However, the original costumes that Celts wore many years ago were likely quite different than what we wear today. Their costumes often consisted of animal heads and skins, and they would attempt to tell one another’s fortunes while wearing them. When the celebration of Halloween finally found its way to North America, new traditions emerged, as various cultures and customs merged. Native Americans celebrated “play parties”, or public events to celebrate the harvest, where they would share stories of the dead, tell one another’s fortunes, dance and sing. Colonial Halloween festivals also included telling ghost stories and making mischief.
Trick-or-treating came about when Americans started dressing up and going from house to house requesting food or money. Tricks and witchcraft were also an important part of Halloween, as it was believed that young women could divine the name or appearance of their future husband by doing tricks with yarn, apple parings or mirrors. But in the late 1800s, there was a push in the United States to move Halloween away from a focus on pranks, ghosts and witchcraft and to turn the day into a holiday about community and neighborly gathering.
Over time, trick-or-treating became less about any tricks and simply became a wholesome way for kids to gain some treats and show off their costumes. And the more frightening or grotesque aspects of Halloween became less prominent. Between the 1920s and 1950s, families began passing out candy to prevent tricks from being played on them, and the tradition has been going strong ever since. One quarter of all of the candy sold in the United States annually is sold during spooky season, and Americans spend about $6 billion on the holiday each year.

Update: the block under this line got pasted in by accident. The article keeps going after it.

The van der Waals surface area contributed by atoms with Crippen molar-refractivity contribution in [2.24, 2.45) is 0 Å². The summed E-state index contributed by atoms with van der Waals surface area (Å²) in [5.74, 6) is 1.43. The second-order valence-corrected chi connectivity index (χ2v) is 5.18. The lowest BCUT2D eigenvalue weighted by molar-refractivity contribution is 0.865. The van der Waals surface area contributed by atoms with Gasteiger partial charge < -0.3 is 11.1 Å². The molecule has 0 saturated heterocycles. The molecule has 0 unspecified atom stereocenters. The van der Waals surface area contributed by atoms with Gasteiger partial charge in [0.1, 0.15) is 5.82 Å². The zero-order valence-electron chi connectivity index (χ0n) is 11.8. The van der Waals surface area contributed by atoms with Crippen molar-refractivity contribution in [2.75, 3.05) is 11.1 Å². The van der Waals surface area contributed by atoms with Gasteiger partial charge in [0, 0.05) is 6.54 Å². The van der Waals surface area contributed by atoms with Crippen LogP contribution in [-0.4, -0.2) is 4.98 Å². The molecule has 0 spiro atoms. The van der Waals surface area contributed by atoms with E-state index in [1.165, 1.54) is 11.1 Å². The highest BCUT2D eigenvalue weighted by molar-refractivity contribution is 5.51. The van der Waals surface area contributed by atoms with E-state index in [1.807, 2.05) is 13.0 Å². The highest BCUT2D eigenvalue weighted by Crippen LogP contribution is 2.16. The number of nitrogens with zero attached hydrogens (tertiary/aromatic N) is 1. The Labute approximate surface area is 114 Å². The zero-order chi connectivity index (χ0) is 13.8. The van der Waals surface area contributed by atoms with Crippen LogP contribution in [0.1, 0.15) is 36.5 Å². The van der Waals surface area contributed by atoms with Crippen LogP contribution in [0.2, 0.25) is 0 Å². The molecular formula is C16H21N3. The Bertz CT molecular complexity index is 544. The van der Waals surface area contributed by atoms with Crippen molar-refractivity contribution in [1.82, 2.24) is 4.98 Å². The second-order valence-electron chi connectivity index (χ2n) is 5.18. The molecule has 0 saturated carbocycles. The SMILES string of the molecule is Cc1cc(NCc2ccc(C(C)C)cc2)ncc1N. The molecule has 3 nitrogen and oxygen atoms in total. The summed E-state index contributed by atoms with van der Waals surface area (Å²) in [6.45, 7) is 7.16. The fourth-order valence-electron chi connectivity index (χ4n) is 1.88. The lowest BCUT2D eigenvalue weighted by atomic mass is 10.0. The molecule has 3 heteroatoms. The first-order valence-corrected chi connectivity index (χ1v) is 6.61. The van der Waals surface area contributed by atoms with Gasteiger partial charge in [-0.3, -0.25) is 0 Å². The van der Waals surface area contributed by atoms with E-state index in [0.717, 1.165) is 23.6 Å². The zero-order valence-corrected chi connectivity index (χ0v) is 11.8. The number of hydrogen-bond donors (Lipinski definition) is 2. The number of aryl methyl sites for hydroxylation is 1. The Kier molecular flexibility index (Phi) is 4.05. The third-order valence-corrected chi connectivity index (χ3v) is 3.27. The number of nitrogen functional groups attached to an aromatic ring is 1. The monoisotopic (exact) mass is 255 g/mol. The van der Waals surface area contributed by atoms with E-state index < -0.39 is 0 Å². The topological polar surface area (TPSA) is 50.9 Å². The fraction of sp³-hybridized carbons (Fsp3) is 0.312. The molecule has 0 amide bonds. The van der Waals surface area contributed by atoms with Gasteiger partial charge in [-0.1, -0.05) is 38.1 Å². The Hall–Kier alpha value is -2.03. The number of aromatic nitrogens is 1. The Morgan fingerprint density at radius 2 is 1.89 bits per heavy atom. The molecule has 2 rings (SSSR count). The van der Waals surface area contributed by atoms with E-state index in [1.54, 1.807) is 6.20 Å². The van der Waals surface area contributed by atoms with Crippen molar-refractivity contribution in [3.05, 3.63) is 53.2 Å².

If you’re interested in being a real person for Halloween, whether they are a political figure, an actor or a famous musician, one thing I would not recommend would be getting a mask that is supposed to look like their face. You can always focus on the clothing, makeup, props and mannerisms if you don't bear a striking resemblance to them. If a mask is actually accurate, it might be funny and might take the pressure off of the rest of your costume. But if it’s not accurate, it is likely going to be terrifying. (Although, maybe that’s what you’re going for!) Also, those masks seem incredibly uncomfortable to wear. If you’re going to be in a crowded club or party during Halloweekend, I would advise against anything that might make it hard to breathe or might make you super sweaty. Unless you live in a cold climate and are looking for a Halloween costume that will keep you extra warm, you might want to avoid the mask route.
A lousy knock-off Halloween costume may be painful to see, but there’s not anything ethically wrong with it. There are, however, certain costumes that nobody should be dressing up in ever. It should go without saying, but any costume that involves cultural appropriation, racist outfits or makeup, anything transphobic or xenophobic, or anything insensitive should be avoided. Just like with comedy, there are a million ways to make a funny joke without being offensive. There are also a million Halloween costumes that won’t offend anyone or make you look like a jerk, so it’s best to choose one of those. Jeffrey Dahmer might be a popular choice given the popularity of the recent Netflix series documenting his life, but do you really want to dress up as a serial killer who ruined countless people’s lives? People might feel tempted to make light of the Covid-19 pandemic as well, but just remember that it has also taken millions of people’s lives. If you want to dress as something scary, might I suggest a zombie or Freddy Kreuger instead?